Tony takes a breath. “What does that mean?”


“I can give you hearing aids that will help with both the hearing loss, and can help mask the tinnitus, but…” Dr. Reymer trails off. “Well, I’d tell you to avoid explosions in the future, but I don’t suppose that’s a possibility.”


“Not really,” Tony says.


She shrugs philosophically. “Well, chances are your hearing is going to get worse as you age. I can have those hearing aids for you in a few days.”


“That won’t be necessary,” Bruce inserts smoothly. “If you could just send me the specifications.”


She smiles. “That would be one advantage to being married to a genius. I’d be happy to send you the information, Dr. Banner.”


“Thank you so much,” he replies. “We really appreciate your time today.”


Tony’s usual charm is in short supply, and Bruce suspects he’s still reeling a bit. He nudges Tony anyway, and Tony manages a smile. “Much appreciated.”


“Of course,” she replies. “And if you need anything in the future, or if you want to consult on the hearing aids, just call. For you guys, I’ll make a house call.”


Bruce ushers Tony out. “You know,” Bruce begins on the elevator ride down. “I thought we could work up a model that’s connected to Jarvis. He could give you proximity alerts, as well as help mask the ringing.”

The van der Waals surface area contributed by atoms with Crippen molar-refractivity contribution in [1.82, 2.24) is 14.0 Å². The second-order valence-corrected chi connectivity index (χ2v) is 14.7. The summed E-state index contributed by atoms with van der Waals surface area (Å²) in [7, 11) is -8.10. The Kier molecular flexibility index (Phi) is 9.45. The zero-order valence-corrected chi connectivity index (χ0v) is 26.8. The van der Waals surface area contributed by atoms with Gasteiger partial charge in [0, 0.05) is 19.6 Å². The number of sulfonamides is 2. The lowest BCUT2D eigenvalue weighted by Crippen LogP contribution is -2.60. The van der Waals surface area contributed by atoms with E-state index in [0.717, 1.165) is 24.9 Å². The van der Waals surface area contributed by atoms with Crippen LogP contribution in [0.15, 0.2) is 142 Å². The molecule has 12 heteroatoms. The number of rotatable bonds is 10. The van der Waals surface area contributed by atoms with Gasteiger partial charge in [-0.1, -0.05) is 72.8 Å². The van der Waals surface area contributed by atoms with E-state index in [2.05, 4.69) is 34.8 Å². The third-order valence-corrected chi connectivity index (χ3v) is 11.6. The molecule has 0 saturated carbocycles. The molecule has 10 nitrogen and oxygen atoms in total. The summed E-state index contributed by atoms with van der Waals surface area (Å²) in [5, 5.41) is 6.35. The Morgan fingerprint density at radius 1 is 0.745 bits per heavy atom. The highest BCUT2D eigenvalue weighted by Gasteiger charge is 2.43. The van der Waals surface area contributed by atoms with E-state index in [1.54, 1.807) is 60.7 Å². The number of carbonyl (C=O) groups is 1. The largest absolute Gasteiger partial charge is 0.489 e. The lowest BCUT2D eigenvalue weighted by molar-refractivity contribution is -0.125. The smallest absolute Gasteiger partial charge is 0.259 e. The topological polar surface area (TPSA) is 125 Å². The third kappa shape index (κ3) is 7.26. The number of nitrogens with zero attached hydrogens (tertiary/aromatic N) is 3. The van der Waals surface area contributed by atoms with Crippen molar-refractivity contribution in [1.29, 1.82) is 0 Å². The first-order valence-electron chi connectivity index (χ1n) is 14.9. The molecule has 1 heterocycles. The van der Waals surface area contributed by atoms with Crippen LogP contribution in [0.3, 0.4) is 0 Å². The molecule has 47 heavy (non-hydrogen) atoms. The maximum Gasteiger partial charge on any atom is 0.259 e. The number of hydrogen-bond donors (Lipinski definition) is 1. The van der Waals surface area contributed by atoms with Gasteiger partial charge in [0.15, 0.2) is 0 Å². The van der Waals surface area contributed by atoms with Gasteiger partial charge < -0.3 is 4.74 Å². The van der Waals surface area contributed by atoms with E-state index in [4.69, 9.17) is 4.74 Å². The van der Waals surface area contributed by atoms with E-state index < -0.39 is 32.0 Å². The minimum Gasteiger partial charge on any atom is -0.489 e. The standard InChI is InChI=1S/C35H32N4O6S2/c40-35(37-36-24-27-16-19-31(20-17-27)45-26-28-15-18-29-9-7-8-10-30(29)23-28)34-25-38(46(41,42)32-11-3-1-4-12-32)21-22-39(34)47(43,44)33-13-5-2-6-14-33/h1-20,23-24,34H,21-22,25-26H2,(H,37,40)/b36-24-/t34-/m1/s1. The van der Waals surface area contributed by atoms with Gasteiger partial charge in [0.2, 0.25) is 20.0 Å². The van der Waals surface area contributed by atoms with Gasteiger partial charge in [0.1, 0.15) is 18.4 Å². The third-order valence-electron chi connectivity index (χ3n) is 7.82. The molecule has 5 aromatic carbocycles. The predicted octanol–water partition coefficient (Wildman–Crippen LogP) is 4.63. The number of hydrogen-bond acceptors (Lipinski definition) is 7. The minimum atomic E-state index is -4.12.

“You’ve been thinking about this a lot,” Tony says.


“I’ve been worried a lot,” Bruce replies. “Also, I’d prefer if you didn’t hit me with a wrench when you don’t hear me coming.”


“I said I was sorry,” Tony replies.


“You don’t have to be sorry,” Bruce insists. “I just want to be sure you’re okay.”


“I’m losing my hearing,” Tony says wearily. “And it’s going to get worse.”


Bruce thinks about that for a moment. “Well, I’m losing my sight. I wear glasses, you’ll wear hearing aids, it’s not all that different. You know, the argument could be made that this is just another part of getting older,” Bruce teases. “And that’s better than the alternative.”


Tony smirks at him. “Acoustic trauma, Bruce. Also, you’re older than I am.”


“By six months,” Bruce replies. “That’s hardly enough to count.”


“You’re always going to be older, and that’s the important thing,” Tony insists. “So, are you planning on building me a better hearing aid?”


“I’ll build you the best one on the market,” Bruce promises. “Maybe we can sell them, or give them away to people who really need them and can’t afford them.”


Tony pulls him close and presses a kiss to his temple. “I love the way you think. Something good will come out of this anyway.”


“Isn’t that our specialty?” Bruce asks, and is grateful that the news isn’t worse.


Bruce can fix this, and that’s the important thing.